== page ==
I did not see the machine until the morning of the meet. Mr. Baker, I do not know personally, but he has a reputation as a skilled electrician and a careful man. He is thirty-two years old and has had much experience in the Baker Motor Vehicle Company, of Cleveland, of which he is, I believe, the head. The company made this machine for the purpose of capturing records with it. There was nothing freakish about the automobile except its peculiar windbreak. Under this canoe-like cover was a legitimate electric battery. This machine had been tried a number of times in Cleveland before Mr. Baker brought it East. He had met with no mishaps. The trials yesterday were free for all, and we saw no reason to bar the entry of the Cleveland machine.

Probably all others connected with the management of the trials "saw no reason to bar the entry." Mr. Baker himself, and Mr. Denzer, both staked their own lives, that no such reason existed. Unfortunately, the lives of others were also staked, and lost, on this fateful failure to perceive that the machine differed on one vital point from all automobiles ever placed on the road or on the racetrack in this or any other country.

This difference was so pronounced and so deeply important that the accident, according to all rules of reasoning, must be charged directly to it, in the absence of all supportable argument pointing to other causes.

In no automobile of any description whatsoever, and in no speed machine graced with the name of an automobile, has it ever been attempted to place the man at the steering wheel under complete cover (strapped to his seat or unstrapped), and with his eyes limited in vision by the area of a mica pane some To inches in width and perhaps 2 inches high. With no other machine has it been considered as within the limits of conceivable foolhardiness to divorce the perceptive faculties of the driver from the surroundings through which he is supposed to guide his vehicle, by placing him in such a position that the first joltmight obscure and confound his sense of sight and render it impossible for him to determine, instantly and instinctively, the direction of the vehicle and its relation to the roadbed. In all other machines built for speed purposes, at least the head of the driver has been left free and unhindered in its movements, projecting above the frame or windbreak of the vehicl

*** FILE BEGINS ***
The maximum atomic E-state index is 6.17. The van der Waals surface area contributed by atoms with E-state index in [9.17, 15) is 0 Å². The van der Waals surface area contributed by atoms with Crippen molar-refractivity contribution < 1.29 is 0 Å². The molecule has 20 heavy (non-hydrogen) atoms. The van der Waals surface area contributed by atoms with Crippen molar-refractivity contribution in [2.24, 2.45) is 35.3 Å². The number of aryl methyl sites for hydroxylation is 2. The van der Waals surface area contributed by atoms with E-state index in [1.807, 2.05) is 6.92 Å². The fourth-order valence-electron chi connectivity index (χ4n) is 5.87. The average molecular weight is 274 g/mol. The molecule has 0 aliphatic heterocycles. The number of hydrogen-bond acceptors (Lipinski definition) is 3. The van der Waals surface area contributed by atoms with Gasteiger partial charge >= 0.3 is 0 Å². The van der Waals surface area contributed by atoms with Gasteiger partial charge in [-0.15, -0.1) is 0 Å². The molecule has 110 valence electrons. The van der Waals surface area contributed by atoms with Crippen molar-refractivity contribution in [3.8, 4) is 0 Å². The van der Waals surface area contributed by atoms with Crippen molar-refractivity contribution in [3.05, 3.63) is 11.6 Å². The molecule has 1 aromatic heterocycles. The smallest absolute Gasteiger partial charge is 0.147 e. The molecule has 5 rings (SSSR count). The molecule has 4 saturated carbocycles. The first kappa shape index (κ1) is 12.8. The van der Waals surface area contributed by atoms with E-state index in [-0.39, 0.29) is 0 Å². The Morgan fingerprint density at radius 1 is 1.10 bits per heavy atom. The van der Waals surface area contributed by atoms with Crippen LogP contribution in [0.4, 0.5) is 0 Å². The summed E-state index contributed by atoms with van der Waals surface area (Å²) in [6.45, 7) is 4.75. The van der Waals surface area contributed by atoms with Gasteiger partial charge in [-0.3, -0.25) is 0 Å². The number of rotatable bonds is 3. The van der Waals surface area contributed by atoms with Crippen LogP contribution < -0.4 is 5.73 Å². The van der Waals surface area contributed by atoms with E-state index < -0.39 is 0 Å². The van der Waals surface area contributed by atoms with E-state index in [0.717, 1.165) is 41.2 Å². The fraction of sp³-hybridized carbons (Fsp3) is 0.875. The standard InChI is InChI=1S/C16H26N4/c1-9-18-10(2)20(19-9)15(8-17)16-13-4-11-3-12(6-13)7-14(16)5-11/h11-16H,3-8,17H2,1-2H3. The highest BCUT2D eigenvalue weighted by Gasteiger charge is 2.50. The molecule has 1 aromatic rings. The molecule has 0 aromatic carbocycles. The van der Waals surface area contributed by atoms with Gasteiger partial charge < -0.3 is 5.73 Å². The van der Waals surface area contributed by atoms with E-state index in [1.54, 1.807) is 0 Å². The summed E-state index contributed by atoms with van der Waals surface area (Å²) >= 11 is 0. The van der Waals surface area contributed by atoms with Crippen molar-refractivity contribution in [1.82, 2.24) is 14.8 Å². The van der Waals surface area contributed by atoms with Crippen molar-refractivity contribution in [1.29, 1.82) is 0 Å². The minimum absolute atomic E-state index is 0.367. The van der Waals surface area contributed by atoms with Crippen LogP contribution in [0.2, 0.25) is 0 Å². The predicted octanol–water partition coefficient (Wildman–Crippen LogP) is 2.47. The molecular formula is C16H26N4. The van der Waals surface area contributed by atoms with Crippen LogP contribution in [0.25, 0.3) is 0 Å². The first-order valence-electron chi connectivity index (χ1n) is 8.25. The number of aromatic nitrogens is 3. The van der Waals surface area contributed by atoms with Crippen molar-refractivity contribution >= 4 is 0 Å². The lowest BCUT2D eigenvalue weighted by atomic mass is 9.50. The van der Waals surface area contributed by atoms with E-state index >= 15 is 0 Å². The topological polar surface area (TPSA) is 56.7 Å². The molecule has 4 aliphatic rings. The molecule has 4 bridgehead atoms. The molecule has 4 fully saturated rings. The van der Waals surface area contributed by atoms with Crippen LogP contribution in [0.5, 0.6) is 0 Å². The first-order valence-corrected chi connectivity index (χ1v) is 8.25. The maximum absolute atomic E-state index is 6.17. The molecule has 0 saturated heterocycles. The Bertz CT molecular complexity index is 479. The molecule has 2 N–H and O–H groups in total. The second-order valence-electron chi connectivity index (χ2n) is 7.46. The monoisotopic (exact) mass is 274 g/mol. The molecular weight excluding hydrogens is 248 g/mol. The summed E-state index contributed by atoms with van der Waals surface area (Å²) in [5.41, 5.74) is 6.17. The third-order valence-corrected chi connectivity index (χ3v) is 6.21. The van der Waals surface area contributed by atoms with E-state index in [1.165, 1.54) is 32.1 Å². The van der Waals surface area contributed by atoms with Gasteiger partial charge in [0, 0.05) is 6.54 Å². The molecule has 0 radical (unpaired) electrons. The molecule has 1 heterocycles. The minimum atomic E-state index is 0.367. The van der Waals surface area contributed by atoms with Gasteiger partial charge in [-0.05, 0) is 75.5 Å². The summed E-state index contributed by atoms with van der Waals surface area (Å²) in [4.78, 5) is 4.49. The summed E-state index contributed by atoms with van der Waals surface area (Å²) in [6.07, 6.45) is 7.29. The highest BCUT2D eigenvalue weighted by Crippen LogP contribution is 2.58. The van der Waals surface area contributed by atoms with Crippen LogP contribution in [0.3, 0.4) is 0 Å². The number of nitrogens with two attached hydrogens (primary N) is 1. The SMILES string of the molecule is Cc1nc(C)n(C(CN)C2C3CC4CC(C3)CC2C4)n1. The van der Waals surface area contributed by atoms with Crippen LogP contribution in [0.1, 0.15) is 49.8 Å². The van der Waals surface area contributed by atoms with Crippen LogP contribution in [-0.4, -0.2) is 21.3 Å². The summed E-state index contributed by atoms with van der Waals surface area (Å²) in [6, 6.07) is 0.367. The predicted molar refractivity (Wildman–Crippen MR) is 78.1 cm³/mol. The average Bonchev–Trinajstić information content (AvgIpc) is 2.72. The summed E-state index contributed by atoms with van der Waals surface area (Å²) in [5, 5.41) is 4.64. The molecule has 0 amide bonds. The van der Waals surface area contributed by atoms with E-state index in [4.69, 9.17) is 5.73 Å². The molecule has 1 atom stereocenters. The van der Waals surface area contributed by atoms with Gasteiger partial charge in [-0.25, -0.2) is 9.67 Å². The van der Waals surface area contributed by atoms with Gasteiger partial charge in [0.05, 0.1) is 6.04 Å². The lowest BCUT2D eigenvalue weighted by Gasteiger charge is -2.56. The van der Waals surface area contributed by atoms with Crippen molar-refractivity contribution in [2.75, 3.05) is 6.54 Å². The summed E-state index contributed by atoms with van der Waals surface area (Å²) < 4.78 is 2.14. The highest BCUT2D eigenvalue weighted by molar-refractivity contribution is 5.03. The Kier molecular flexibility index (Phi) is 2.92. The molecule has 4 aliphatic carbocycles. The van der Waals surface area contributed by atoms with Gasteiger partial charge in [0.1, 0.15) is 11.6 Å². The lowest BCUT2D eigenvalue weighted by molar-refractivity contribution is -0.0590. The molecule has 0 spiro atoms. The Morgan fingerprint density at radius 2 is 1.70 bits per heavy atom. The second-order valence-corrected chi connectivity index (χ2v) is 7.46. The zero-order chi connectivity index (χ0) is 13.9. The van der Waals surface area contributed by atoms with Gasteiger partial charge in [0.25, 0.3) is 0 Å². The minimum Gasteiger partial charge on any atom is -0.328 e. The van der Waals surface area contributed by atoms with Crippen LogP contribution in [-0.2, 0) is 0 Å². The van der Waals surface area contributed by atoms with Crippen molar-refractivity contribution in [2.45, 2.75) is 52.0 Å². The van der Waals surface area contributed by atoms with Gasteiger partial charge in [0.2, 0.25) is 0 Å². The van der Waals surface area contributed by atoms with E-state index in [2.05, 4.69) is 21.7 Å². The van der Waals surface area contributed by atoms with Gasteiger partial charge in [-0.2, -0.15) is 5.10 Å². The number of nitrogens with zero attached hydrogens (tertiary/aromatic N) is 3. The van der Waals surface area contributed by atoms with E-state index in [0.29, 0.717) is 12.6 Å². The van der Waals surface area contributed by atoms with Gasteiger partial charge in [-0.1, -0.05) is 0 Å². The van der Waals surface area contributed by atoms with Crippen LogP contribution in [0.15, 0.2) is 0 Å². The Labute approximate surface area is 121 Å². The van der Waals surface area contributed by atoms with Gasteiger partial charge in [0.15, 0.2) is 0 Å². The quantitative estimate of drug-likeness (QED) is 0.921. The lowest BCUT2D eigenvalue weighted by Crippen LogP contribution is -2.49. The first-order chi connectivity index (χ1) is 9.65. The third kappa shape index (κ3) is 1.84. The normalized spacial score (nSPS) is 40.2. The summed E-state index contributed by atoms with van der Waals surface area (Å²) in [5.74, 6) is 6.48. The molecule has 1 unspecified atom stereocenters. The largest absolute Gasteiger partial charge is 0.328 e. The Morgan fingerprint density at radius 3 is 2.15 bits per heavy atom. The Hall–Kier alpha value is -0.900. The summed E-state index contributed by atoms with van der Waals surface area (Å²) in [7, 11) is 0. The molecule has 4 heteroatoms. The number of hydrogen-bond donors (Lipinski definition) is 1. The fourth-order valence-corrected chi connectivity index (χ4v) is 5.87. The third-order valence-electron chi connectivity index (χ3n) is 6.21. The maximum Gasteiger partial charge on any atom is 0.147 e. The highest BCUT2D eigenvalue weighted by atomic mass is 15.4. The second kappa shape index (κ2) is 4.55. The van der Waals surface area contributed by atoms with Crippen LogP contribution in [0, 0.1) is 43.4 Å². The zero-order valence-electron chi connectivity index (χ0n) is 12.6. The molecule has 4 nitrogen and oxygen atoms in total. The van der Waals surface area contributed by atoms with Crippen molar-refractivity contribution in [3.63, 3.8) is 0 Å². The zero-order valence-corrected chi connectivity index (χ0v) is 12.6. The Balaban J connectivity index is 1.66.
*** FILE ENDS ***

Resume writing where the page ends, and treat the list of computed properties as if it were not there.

What it means to do otherwise has been sadly demonstrated on Staten Island, and a careful perusal of the remarks of Mr. Baker, as quoted at the beginning of this article from an interview, will hardly fail to convince any unprejudiced person that the blunder committed in this respect was the fundamental cause of the deplorable accident.

While short-distance automobile racing is a vain and empty sport which can easily be spared, the accident was not due to the racing. It was not due to the speed attained. The Mors machine exceeded the Baker machine in speed, at least up to the kilometer finish. The Serpollet machine went much faster at Nice. Much higher speeds have been attained on rails by electric and steam locomotives. It was probably not due to defects in the mechanism of the vehicle. It was simply an incredible blunder due to forgetfulness of the fact that the absolutely free activity of the senses of the driver forms an indispensable link among the factors which must cooperate for the guidance of power vehicles.

This fact has never before been questioned in theory or in practice. Probably it will never be questioned in the future.

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Official Action on Road Racing

A change of heart has come over the Automobile Club of America in regard to racing on the highways, the change being occasioned by the fatal accident at the Staten Island trials last Saturday, caused by a speed machine which was operated in a manner violating all precedents for automobile racing, but erroneously admitted to the trials because its maker wanted to enter it. The new standpoint of the A. C. A. was embodied in a resolution passed by the board of governors at a meeting held last Tuesday, and the resolution is worded as follows: Whereas the Automobile Club of America deeply regrets and deplores ihe terrible accident which occurred during the holding of the record trials by this club cm Staten Island, on May 31 last,